Ron Huber: If you’re looking for a platform, and you’ve got a lot of third-party integration. You have a lot of hooks, etc. We were talking earlier about other technologies, and I think this is where part of this conversation started. We’re, as a company, branching off. Drupal is something that we do really well. We’ve been doing it for 10 years. We’re going to continue doing it, but we’re adding other technologies. We are looking, because we’re now more of a market player. We do more in the healthcare business than we do in the Drupal business.

Jordan Ryan: Sell solutions.

Ron Huber: Solutions, right. We’ve added the JAVAs and the JSONs, and all these things that we have to add for our clients that are looking for more from a software developer than a Drupal developer. Right? I hear a lot of shops doing that.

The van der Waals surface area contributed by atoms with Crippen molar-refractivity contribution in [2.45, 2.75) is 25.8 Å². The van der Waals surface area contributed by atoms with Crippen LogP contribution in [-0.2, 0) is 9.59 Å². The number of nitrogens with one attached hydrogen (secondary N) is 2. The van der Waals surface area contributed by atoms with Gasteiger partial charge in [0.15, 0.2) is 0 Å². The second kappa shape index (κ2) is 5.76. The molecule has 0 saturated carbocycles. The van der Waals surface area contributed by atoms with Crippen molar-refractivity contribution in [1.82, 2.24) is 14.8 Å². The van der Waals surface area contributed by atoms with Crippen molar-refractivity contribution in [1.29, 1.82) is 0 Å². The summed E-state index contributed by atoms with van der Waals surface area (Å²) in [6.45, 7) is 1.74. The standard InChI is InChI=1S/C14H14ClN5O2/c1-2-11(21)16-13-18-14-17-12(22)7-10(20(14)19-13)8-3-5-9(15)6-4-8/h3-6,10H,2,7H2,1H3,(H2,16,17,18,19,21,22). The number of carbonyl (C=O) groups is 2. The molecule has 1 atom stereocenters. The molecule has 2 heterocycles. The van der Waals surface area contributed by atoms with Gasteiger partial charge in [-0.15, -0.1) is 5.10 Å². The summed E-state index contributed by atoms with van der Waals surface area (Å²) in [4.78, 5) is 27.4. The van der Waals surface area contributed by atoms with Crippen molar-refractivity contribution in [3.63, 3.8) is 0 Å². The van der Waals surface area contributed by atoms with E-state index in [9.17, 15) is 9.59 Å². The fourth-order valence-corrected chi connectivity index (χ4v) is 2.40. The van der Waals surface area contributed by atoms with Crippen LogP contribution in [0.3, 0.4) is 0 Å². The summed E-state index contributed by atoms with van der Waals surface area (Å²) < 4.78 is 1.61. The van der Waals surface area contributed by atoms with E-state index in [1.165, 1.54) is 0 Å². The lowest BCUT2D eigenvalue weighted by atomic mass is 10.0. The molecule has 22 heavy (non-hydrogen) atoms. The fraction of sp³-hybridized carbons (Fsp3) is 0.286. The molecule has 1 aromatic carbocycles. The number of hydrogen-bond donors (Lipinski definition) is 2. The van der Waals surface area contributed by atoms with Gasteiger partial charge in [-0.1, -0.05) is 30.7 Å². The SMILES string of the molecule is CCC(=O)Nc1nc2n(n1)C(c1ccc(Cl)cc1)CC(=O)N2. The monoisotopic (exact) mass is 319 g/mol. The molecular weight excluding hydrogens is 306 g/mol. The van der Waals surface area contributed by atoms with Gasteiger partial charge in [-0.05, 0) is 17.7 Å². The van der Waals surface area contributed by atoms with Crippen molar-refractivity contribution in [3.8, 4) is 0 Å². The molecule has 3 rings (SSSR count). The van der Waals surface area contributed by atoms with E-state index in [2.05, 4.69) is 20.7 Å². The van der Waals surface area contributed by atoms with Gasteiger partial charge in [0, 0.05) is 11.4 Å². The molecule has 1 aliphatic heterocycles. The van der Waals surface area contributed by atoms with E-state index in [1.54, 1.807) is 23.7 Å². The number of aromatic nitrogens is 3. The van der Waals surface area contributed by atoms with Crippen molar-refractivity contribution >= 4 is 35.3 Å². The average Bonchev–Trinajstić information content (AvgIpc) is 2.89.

Tom Friedhof: We’ve found ourselves getting off the island, as they say. We were primarily a Drupal shop when we started ActiveLAMP. Now, we’re doing Symfony, Laravel, and Node. This is where I think it’s super valuable with the direction that Drupal 8 is going, is the fact that now I can put my Symfony developers on Drupal projects, because they don’t have to learn this … I mean, Drupal 7 is great, but they don’t have to learn this Drupal 7 thing.

Chris Stauffer: Do you have a lot of Symfony guys that hadn’t touched Drupal?

Tom Friedhof: That’s correct, yeah. We have Symfony developers on staff that now we’re comfortable putting on Drupal projects.

Jordan Ryan: Because Laravel?

Tom Friedhof: They come from Symfony and Laravel, that’s correct. It’s all the design patterns.

Ron Huber: That’s good for us all, right? Now we’re expanding, and we’re offering other services, and it’s going to help our clients, and we’re going to use Drupal where Drupal should be used. That’s the key.